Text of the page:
Crew members bring awareness to device during American Heart Month
Weslaco, TX, – With February being American Heart Month, crew members at AirLift 5 in Weslaco are proud to have recently added the LUCAS chest compression system to their aircraft to help provide lifesaving efforts during transports, especially when a patient is experiencing cardiac arrest. LUCAS is an automatic chest compression device that provides an accurate rate and depth for patients experiencing cardiac arrest when CPR is required, strengthening the chance of patient survival and recovery.
As heart disease is the leading cause of death for men and women, AirLift 5 crew members see firsthand how it impacts their communities. With AirLift 5 being the only air medical provider in the entire Rio Grande Valley, serving across four counties, having the LUCAS on the aircraft is instrumental when transporting patients at risk of potential cardiac arrest.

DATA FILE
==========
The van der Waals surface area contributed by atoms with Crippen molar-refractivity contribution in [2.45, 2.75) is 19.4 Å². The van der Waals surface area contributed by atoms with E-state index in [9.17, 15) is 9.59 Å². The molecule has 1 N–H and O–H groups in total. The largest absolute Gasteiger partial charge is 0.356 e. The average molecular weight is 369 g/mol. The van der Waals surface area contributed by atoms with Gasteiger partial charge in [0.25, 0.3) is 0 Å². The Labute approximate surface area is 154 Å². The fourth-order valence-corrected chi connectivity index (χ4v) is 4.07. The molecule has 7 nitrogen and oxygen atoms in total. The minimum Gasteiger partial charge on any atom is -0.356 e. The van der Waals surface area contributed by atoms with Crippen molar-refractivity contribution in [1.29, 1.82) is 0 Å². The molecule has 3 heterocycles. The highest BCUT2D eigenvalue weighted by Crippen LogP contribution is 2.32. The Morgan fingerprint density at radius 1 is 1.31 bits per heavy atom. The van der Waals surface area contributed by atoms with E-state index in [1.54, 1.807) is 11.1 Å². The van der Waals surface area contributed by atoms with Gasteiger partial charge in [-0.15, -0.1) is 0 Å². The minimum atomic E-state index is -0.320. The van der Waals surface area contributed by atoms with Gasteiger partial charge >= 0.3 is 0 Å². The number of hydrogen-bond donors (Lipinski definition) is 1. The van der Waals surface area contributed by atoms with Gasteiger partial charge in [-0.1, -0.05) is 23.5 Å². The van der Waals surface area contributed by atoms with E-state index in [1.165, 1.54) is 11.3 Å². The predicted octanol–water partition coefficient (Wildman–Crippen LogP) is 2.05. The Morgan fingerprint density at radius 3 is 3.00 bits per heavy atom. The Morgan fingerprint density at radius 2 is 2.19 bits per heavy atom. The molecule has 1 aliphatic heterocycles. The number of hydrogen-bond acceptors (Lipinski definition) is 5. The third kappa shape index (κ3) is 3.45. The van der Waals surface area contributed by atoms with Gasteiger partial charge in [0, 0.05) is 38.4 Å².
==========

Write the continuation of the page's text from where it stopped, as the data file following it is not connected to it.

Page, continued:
“Having this device on an aircraft could be the difference between life or death when we transport a patient experiencing cardiac arrest,” said Clinical Base Lead and Flight Nurse T.J. Lopez. “Given the space constraints on a helicopter, if a patient starts experiencing cardiac arrest, it is extremely challenging for us to successfully perform CPR without this device.”
As a routine procedure, crew members will proactively place the LUCAS on the patient prior to transport in the helicopter, if they are aware of prior cardiac arrests or know that they are at risk of cardiac arrest. Therefore, if the patient suffers from cardiac arrest in flight, they can simply press a button on the LUCAS to begin chest compressions. This allows the crew to remain safely secured in their seat belts versus trying to perform chest compressions in the close confines of the helicopter while also preparing to land at the closest hospital.
“If we didn’t have the ability to adequately perform high-quality CPR when required during the flight, we would have to land at the closest hospital along our route,” said Air Methods Regional Clinical Director Eric Connor. “CPR would be then be provided from a seated position, which does not allow the best body mechanics for ensuring appropriate rate and depth of compressions. With the LUCAS, we rest assured that we are providing the patient proper CPR when needed.”
The LUCAS, which costs up to $20,000, was added to AirLift 5’s aircraft this month and is available for use in every transport.
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